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Nitrogen dioxide (NO2) arises during combustion processes and is, along with particulate matter and ozone, a critical air pollutant.
Nitrogen dioxide attacks the respiratory tract, interferes with biochemical processes and contributes to the acidification of soil and water bodies.
Source: DLR (CC-BY 3.0), Data: EUMETSAT.
Temperature is a key parameter for describing weather and climate. The image shows the temperature in the lower stratosphere at ca. 20 km altitude (56 hPa). Cold temperatures below 200 K favour the accelerated breakdown of ozone (the ozone hole).
The ozone content of the atmosphere. In the stratosphere ozone protects against ionizing ultraviolet radiation, but at ground level it damages the respiratory tract.
The animation shows the total ozone column in the atmosphere. Its dynamic transport in the stratosphere and the development of the ozone hole over the Antarctic can be seen.
Nitrogen dioxide is an air pollutant that negatively affects human health, primarily because it irritates the mucous membranes of the respiratory organs and the eyes. NO2 is emitted during combustion processes in industry, transportation, power plants and households, but also during forest fires and thunderstorms. As a precursor substance for ground-level ozone formation it contributes to radiative forcing as a climate-relevant gas. Because of its bearing on health and the climate, the threshold values for NO2 are regulated by the Air Quality Guidelines for Europe.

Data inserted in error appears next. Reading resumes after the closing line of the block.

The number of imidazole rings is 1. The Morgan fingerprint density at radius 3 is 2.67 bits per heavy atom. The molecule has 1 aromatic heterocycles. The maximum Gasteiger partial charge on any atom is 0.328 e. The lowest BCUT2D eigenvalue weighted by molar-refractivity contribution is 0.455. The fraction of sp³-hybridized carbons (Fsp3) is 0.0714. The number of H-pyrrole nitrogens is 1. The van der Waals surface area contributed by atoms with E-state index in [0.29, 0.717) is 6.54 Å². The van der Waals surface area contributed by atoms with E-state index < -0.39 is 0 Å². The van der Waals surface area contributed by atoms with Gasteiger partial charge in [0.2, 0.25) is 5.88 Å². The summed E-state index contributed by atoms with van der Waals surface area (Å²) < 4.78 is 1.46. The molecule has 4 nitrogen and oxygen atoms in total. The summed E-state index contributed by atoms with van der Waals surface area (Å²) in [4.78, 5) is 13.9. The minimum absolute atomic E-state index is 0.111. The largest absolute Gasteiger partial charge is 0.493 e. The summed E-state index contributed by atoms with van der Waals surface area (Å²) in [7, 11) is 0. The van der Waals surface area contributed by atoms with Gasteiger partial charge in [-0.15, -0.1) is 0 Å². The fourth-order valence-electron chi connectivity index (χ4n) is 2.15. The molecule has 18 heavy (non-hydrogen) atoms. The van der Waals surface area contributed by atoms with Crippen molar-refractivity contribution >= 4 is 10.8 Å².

Source: DLR (CC-BY 3.0),
Data: WDC-RSAT (http://wdc.dlr.de/data_products/projects/promote/BY-forecast/).
In the troposphere and at ground level, ozone is an air pollutant with harmful effects on human health. For that reason national and international legislation specify continuous monitoring of ozone concentration in the ambient air and the issuing of information or warnings to the public if threshold values are exceeded. Ozone is not directly emitted; it is exclusively produced from precursor substances like NO2 in combination with solar radiation.
Source: DLR (CC-BY 3.0),
Daten: WDC-RSAT (http://wdc.dlr.de/data_products/projects/promote/BY-forecast/).
As tiny liquid and solid particles in the atmosphere, aerosols are important components of Earth’s climate system. Among other functions they control the global energy balance and affect the water cycle. In the form of fine dust they are harmful to human health.
Fine particulate matter is emitted in large quantities in cities and conurbations during combustion processes associated with transport, industry, heating and wood burning. Particulate matter forecasts provide crucial information for patients at risk of respiratory and heart disease.
Nitric acid (HNO3) is one of the most important nitrogen compounds and is formed in the atmosphere by the chemical conversion of nitrogen oxide compounds. Nitric acid contributes to acid rain and leads to leaf necrosis and soil leaching.
Quelle: DLR (CC-BY 3.0),
Daten: WDC-RSAT (http://wdc.dlr.de/).